It's every parent's nightmare, but all too often kids wind up in juvenile court. These courts have different sets of rules than adult courts, and consequently, parents don't have any idea of what to expect. Below is some important information about the juvenile justice system that parents may find helpful.
Your child doesn't have to break a law to get on the juvenile court's radar. In addition to being arrested by the police, parents and guardians — as well as school authorities — can refer troubled kids to juvenile court.
Each case is evaluated by an intake officer who then determines what, if any, further action will be necessary. They can refer the child and family to social service agencies for monitoring, or recommend a case be formally adjudicated in juvenile court. In very serious cases, juveniles can be detained in correctional facilities for minors until the case is resolved.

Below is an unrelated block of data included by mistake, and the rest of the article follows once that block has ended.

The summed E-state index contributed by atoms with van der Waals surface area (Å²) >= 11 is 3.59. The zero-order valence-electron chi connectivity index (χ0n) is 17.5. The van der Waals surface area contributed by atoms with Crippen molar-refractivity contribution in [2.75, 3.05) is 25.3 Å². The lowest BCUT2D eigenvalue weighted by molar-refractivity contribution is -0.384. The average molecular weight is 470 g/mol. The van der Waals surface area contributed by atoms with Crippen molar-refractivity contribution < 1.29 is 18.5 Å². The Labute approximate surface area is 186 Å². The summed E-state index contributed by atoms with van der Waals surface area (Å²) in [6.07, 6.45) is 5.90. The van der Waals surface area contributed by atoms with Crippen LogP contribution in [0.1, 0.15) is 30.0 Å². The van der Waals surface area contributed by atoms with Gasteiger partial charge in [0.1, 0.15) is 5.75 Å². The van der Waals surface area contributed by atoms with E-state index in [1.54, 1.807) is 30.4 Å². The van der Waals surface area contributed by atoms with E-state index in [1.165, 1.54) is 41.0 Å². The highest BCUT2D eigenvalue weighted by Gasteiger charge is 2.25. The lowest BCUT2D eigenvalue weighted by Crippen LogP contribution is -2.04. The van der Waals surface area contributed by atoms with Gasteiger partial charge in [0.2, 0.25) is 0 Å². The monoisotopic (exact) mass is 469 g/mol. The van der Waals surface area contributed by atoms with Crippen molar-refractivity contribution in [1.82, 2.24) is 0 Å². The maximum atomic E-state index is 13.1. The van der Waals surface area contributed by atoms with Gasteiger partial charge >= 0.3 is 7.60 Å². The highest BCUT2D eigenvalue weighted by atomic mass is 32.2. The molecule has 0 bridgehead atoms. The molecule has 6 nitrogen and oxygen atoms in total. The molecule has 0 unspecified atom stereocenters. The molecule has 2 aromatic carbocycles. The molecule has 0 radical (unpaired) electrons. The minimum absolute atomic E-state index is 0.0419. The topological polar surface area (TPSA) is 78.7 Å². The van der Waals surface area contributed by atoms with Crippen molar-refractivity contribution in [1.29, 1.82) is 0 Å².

Possible resolution to a juvenile matter can include alternative placements of the at-risk juvenile in foster or group homes or shelters. Sometimes it won't get that far and juveniles can undergo counseling or partake of other services provided by youth service agencies.
When it winds up in juvenile court, kids have the same right to an attorney to represent them as adults do. Judges can dismiss cases or make a ruling that the child is a delinquent or status offender. Probation may result instead of incarceration.
If you have a child in such a situation, his or her future hangs in the balance. Retaining competent counsel to represent your juvenile can allow him or her a second chance before a life is ruined.
Source: Findlaw, "What to Expect: Juvenile Court Chronology," accessed Sep. 30, 2016